Campaigning starts in earnest

With the campaign (unofficially) underway — thank you, public elections law — we are now in for a month of maneuvering and campaigning as government and opposition camps push for the seats necessary for an Upper House majority. Yomiuri’s latest poll showed the DPJ enjoying a three-point edge over the LDP in proportional representation (25% to 22%), and the LDP enjoying a narrower edge in electoral districts (24.2% to 22.8%). It also echoed the cabinet’s dismal support rate (32% in favor, 53.9% disfavor) found in other polls — and confirmed that Ozawa is right to emphasize that this will be the pensions election.

68.8% of respondents said that pensions are the most important issue in the election, followed distantly by education (40.8%), “politics and money” (39.0%), economic growth (31.4%), and beyond that in the twenties social inequality, administrative reform, foreign and security policy, and constitution revision. Keep in mind, of the respondents to this poll, a plurality support the LDP (32.1%), followed by floating voters (31.8%) and the DPJ (21.3).

And yet at the same time the governing coalition has received its first bit of good news in weeks, with two members of Tanaka Yasuo’s Shintō Nihon, Upper House member Arai Hiroyuki and Lower House member Taki Makoto, announcing their decision to leave the party to become independents. Meanwhile, Matsushita Shinpei, a DPJ-aligned independent from Miyazaki in the Upper House, announced that he would break his cooperation with the DPJ. Both Matsushita and Arai are former LDP members, and while neither has signaled that they will return to the party, the government will undoubtedly push hard for their support, formally or informally. As Jun Okumura argues, given the probability of Arai’s supporting the government, this news lowers the threshhold for the governing coalition by at least one seat. (Jun’s thoughts on whether the Kokumin Shintō will support the government, despite the party’s leadership nixing the idea, are especially worth reading.)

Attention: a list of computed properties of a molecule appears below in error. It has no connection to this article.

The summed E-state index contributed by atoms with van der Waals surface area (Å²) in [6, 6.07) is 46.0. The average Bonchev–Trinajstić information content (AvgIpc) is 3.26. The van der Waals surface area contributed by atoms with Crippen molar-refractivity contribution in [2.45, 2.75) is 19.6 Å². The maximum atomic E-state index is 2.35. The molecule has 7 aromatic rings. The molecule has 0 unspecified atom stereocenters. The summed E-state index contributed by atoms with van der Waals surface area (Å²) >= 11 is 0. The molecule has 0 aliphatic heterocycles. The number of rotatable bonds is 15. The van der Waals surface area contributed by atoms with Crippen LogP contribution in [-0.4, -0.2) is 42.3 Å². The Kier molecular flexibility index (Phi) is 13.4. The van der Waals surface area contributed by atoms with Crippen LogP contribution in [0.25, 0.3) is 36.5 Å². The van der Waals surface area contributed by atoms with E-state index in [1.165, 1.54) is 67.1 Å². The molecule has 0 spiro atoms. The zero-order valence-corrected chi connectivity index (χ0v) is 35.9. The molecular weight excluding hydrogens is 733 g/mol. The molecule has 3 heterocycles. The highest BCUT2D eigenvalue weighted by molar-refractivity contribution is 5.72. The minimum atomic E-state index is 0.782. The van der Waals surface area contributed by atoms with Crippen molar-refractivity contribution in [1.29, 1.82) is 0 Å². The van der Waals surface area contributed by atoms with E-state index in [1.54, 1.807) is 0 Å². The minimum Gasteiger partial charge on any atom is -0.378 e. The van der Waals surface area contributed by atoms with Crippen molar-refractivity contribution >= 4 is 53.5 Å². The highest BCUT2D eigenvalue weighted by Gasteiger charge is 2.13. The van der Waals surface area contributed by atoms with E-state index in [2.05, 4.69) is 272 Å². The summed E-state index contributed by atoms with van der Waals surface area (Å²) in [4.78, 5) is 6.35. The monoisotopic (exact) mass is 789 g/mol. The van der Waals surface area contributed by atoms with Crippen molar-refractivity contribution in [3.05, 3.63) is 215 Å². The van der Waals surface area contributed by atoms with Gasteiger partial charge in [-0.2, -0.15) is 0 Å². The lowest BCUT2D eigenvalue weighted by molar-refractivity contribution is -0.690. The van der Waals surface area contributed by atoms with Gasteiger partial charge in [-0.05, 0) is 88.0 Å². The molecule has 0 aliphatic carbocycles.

All of which goes to show that the LDP, while bruised, is still in the fight.

Meanwhile, the Economist has some speculation as to what will happen should Prime Minister Abe resign following a defeat (which is by no means guaranteed), suggesting that a resignation following a narrow loss could lead to an orderly election fight among Aso, Tanigaki, and possibly a challenger from the younger generation.

A bigger loss could result in a caretaker government. And most unlikely, the election could spark a political realignment one way or another, with parties breaking and reemerging along policy or generational lines (an outcome that probably made more sense during the Koizumi years than today). I suspect the latter is grounded more in wishful thinking — of both the Economist and of certain Japanese politicians — than in a clear assessment of probabilities. In particular, if this election is in fact Ozawa’s last stand, the DPJ might emerge from the election a more attractive force for younger politicians.

That is a good reminder of how Japanese politics is changing, slowly. Regardless of the election results, with each election, more of the leftovers from the 1955 system are chased out of power. With each round of elections, young, policy-oriented politicians find themselves in ever more important positions (albeit not the party leadership, after the Maehara debacle). But how long can Japan wait for its younger generation of leaders to rise to the top naturally?

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